To Your Health
May, 2009 (Vol. 03, Issue 05)
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The Right Way: Ensuring adequate rest and recovery is the best way to avoid overtraining syndrome and its consequences. The longer the overtraining takes place, the more rest is required.

Therefore, early detection is very important. No matter how interested your child is in exercise and fitness, you have to help them temper that enthusiasm to avoid burnout and injury. As with all things, exercise-related and otherwise, moderation is the key.

If the overtraining has only occurred for a short period of time (e.g., 3- 4 weeks) then interrupting training for 3-5 days is usually sufficient rest. After this, workouts can be resumed on an every-other-day basis. The intensity of the training can be maintained, but the total volume should be lower. It is also important that the factors which led to overtraining be identified and corrected. Otherwise, the overtraining syndrome is likely to recur. An alternate form of exercise can be substituted to help prevent the exercise withdrawal syndrome. You do not need to eliminate all forms of exercise; simply reduce the intensity and allow for proper recovery.

Mistake #4: Unsupervised Group Training

Start Them Off Right Family - Copyright – Stock Photo / Register Mark The Wrong Way: The biggest rage in gyms and sports performance facilities is to have a group of kids working out together under the direction of one trainer. Although this can be motivational and inspiring for the kids, not to mention financially successful for the trainer, it may foster injury and poor performance. How? Many trainers will coach and train up to the level of the highest performance potential of the group leader (strongest athlete), while trying to inspire the "weakest" member. Not wanting to disappoint the trainer (or as a response to peer pressure), the weaker members of the group push themselves beyond what their body is ready for, leading to injury.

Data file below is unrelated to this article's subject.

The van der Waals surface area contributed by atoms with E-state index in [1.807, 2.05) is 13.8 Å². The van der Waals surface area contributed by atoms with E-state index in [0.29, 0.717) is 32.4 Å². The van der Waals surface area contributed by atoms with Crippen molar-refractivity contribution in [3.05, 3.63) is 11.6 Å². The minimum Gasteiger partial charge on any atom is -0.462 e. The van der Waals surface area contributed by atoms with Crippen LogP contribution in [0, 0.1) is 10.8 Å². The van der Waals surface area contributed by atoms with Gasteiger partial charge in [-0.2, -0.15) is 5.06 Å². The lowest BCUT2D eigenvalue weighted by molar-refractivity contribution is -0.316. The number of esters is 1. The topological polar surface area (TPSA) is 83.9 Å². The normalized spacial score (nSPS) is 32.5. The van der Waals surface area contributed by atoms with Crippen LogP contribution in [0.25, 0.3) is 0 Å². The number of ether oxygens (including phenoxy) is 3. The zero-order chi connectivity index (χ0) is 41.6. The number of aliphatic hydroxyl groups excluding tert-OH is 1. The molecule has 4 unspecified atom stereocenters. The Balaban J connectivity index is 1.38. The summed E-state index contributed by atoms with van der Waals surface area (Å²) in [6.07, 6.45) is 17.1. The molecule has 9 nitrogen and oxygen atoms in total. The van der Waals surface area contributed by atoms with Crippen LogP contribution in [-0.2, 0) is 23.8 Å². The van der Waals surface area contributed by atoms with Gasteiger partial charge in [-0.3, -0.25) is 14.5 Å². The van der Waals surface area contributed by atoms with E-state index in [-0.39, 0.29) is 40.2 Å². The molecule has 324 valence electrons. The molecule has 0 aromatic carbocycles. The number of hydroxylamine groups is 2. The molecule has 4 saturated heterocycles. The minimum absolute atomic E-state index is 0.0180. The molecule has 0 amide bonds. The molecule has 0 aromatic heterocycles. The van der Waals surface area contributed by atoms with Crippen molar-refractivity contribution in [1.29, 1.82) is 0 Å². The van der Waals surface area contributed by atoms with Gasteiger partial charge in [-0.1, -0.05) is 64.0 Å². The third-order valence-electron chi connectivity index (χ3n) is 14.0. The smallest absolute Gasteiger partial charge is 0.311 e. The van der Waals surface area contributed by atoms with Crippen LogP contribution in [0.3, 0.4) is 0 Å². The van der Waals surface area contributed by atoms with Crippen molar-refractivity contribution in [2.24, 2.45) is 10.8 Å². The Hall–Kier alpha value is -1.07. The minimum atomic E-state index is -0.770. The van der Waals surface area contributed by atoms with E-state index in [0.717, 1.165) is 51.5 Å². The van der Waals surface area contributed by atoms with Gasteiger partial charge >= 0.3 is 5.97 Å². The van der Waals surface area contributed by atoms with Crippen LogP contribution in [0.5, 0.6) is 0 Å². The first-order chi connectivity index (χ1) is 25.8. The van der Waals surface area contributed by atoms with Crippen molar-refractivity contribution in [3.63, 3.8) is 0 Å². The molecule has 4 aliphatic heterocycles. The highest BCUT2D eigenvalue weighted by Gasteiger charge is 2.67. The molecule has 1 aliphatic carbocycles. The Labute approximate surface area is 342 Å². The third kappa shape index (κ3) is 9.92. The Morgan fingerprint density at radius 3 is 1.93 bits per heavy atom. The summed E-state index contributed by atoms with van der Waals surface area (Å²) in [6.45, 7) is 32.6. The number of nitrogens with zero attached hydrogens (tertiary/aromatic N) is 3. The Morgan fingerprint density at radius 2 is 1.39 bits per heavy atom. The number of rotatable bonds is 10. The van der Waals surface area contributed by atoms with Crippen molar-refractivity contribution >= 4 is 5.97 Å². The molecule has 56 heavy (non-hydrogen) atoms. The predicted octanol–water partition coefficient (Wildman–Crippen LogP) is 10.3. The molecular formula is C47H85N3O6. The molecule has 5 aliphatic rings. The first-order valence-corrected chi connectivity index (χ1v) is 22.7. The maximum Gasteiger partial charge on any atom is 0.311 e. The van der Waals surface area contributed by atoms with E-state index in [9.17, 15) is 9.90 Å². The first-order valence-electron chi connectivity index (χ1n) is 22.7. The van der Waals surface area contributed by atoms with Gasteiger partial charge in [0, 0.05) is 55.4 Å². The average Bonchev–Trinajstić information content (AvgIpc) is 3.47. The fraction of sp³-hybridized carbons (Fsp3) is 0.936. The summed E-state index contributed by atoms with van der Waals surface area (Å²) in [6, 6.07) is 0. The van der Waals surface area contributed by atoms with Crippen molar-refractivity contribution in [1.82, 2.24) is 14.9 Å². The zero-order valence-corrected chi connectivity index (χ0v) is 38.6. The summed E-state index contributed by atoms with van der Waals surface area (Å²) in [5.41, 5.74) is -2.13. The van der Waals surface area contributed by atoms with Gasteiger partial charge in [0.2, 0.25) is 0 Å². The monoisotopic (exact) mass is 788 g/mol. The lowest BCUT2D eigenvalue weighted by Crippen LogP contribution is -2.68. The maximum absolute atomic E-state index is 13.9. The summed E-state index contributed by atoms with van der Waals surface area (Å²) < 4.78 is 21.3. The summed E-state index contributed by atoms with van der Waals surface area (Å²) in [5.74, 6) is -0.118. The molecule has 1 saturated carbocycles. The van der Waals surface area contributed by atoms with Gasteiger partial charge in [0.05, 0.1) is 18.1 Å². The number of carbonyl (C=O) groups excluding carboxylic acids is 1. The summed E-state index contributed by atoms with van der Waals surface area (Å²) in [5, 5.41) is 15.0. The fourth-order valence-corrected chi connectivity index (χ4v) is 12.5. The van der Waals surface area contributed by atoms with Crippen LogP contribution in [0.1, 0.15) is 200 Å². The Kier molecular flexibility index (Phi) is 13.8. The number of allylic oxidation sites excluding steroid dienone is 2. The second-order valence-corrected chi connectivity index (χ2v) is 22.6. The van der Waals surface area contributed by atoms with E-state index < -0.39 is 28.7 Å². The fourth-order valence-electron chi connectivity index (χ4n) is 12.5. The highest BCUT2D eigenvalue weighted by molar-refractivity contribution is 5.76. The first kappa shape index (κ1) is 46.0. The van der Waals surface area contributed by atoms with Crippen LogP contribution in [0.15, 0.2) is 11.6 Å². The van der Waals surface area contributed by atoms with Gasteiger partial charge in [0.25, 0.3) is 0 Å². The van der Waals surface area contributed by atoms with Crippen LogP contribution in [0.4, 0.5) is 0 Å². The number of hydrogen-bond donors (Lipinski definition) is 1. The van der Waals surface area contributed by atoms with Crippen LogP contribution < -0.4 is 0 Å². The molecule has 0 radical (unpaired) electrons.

The Right Way: Proper assessments must be done by the training facility to ensure that groups have a combination of equal fitness ability. It's OK to be inspired to improve, but not at the expense of proper technique and training strategies. If your child exercises in a group setting, makes sure the trainer includes a "breakout routine" with one-on-one sessions to assess your child's progress and share the results with you.

Mistake #5: Lack of Agility and Coordination Training

The Wrong Way: Agility is important in sport and daily life to enhance body control, increase foot speed and prevent injury. Agility forces you to quickly move your body in all dynamic ranges of human movement. Without proper agility training, young athletes in particular can have problems with proper function and support in the knee and hip structures. The knee and hip are extremely vulnerable in activities requiring lateral (side to side) movements such as "cutting" and running. Agility training enhances the natural joint proprioceptors in ligaments, which give your body a sense of position. This is critical to ensure all the muscles of the body work together as a functioning unit, as opposed to working against each other.